Improving working conditions in your clothing supply chain

4: Right to organise

Workers committees, trade unions, and collective bargaining agreements: in the European Union these parts of the work environment are taken for granted. In many garment-producing countries, however, these rights are not secured.

In many cases, factory owners fear that organized workers will disrupt production and drive the factory into bankruptcy. There is a growing body of evidence, however, that workers with an effective way to negotiate with owners are more productive.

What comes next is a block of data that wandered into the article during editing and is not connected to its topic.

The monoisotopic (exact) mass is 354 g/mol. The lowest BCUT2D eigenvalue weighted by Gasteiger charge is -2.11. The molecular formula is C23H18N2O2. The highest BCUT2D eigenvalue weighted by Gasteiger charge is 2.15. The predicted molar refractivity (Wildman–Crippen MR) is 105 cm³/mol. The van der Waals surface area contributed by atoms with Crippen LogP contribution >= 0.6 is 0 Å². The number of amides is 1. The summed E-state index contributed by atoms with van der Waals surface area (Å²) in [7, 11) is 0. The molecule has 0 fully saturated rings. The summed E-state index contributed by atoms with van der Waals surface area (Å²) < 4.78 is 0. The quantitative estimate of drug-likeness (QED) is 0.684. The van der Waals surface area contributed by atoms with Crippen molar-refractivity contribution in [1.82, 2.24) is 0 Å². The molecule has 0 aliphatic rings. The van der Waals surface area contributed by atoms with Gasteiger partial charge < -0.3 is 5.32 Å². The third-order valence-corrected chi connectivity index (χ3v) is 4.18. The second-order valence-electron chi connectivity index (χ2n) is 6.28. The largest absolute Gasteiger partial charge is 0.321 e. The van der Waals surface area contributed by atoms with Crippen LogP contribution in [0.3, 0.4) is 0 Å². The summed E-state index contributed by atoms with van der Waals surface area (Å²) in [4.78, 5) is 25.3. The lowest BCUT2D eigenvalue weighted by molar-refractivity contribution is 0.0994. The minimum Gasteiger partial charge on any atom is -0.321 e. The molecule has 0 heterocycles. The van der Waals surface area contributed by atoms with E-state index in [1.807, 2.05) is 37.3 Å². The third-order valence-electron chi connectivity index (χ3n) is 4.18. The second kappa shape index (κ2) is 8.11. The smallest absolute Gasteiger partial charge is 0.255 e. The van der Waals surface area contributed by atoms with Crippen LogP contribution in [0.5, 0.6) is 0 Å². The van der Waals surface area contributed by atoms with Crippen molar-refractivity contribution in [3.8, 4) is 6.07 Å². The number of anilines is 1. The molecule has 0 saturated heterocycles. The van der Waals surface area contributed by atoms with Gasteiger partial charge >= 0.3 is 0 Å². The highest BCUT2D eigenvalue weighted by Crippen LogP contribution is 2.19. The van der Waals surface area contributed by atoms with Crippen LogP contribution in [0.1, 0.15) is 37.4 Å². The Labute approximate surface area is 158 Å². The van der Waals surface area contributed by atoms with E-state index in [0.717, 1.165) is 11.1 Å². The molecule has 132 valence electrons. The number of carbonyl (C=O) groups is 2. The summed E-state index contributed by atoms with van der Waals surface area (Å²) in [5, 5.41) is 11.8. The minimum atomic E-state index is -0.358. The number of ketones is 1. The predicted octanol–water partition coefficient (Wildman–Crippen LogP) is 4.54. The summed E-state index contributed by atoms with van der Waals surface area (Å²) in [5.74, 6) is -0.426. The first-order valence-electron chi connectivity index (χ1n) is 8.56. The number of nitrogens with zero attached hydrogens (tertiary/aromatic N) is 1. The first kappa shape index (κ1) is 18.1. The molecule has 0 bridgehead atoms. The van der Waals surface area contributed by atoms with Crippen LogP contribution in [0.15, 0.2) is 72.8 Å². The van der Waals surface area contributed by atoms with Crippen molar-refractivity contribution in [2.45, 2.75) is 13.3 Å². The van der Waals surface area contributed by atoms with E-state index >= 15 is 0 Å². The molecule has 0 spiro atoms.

Workers who cannot resolve problems are most likely to quit when they are unhappy – or stage wildcat strikes.  As a consequence worker turnover is very high and morale quite low in many garment factories. That mix is a recipe for poor quality and unreliable production calendars.

Clothing brands may not directly employ workers, but they can encourage factories to respect organizing laws, and share their experiences of negotiating with workers. Consult our resources to learn more about supporting the right to organize.